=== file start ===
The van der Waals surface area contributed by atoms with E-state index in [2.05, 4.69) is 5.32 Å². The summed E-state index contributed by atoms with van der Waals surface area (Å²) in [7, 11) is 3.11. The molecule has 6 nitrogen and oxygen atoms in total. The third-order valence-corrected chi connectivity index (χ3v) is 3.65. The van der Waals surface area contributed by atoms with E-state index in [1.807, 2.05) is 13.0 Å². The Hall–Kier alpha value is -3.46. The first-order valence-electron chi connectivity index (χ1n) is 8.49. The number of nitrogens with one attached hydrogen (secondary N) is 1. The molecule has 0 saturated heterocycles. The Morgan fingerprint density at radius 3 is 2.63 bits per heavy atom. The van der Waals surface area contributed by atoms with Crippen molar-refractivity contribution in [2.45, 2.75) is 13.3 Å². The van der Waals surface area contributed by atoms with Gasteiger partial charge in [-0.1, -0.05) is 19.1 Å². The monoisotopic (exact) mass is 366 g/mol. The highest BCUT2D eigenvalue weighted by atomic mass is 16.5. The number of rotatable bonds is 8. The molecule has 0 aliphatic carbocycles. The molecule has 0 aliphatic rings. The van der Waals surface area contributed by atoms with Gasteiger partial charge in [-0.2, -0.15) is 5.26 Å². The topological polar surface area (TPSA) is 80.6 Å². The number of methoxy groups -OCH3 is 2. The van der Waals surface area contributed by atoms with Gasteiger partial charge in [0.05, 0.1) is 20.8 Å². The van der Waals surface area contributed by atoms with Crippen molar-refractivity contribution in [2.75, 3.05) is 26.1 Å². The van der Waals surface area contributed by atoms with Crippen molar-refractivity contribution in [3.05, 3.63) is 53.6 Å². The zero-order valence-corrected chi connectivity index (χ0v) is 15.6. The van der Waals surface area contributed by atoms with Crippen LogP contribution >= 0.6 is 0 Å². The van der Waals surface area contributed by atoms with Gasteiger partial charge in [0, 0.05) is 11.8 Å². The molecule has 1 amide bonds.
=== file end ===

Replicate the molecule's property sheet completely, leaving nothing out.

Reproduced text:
The van der Waals surface area contributed by atoms with E-state index in [2.05, 4.69) is 5.32 Å². The summed E-state index contributed by atoms with van der Waals surface area (Å²) in [7, 11) is 3.11. The molecule has 6 nitrogen and oxygen atoms in total. The third-order valence-corrected chi connectivity index (χ3v) is 3.65. The van der Waals surface area contributed by atoms with E-state index in [1.807, 2.05) is 13.0 Å². The Hall–Kier alpha value is -3.46. The first-order valence-electron chi connectivity index (χ1n) is 8.49. The number of nitrogens with one attached hydrogen (secondary N) is 1. The molecule has 0 saturated heterocycles. The Morgan fingerprint density at radius 3 is 2.63 bits per heavy atom. The van der Waals surface area contributed by atoms with Crippen molar-refractivity contribution in [2.45, 2.75) is 13.3 Å². The van der Waals surface area contributed by atoms with Gasteiger partial charge in [-0.1, -0.05) is 19.1 Å². The monoisotopic (exact) mass is 366 g/mol. The highest BCUT2D eigenvalue weighted by atomic mass is 16.5. The number of rotatable bonds is 8. The molecule has 0 aliphatic carbocycles. The molecule has 0 aliphatic rings. The van der Waals surface area contributed by atoms with Gasteiger partial charge in [-0.2, -0.15) is 5.26 Å². The topological polar surface area (TPSA) is 80.6 Å². The number of methoxy groups -OCH3 is 2. The van der Waals surface area contributed by atoms with Gasteiger partial charge in [0.05, 0.1) is 20.8 Å². The van der Waals surface area contributed by atoms with Crippen molar-refractivity contribution in [2.75, 3.05) is 26.1 Å². The van der Waals surface area contributed by atoms with Crippen molar-refractivity contribution in [3.05, 3.63) is 53.6 Å². The zero-order valence-corrected chi connectivity index (χ0v) is 15.6. The van der Waals surface area contributed by atoms with Crippen LogP contribution >= 0.6 is 0 Å². The van der Waals surface area contributed by atoms with Gasteiger partial charge in [0, 0.05) is 11.8 Å². The molecule has 1 amide bonds.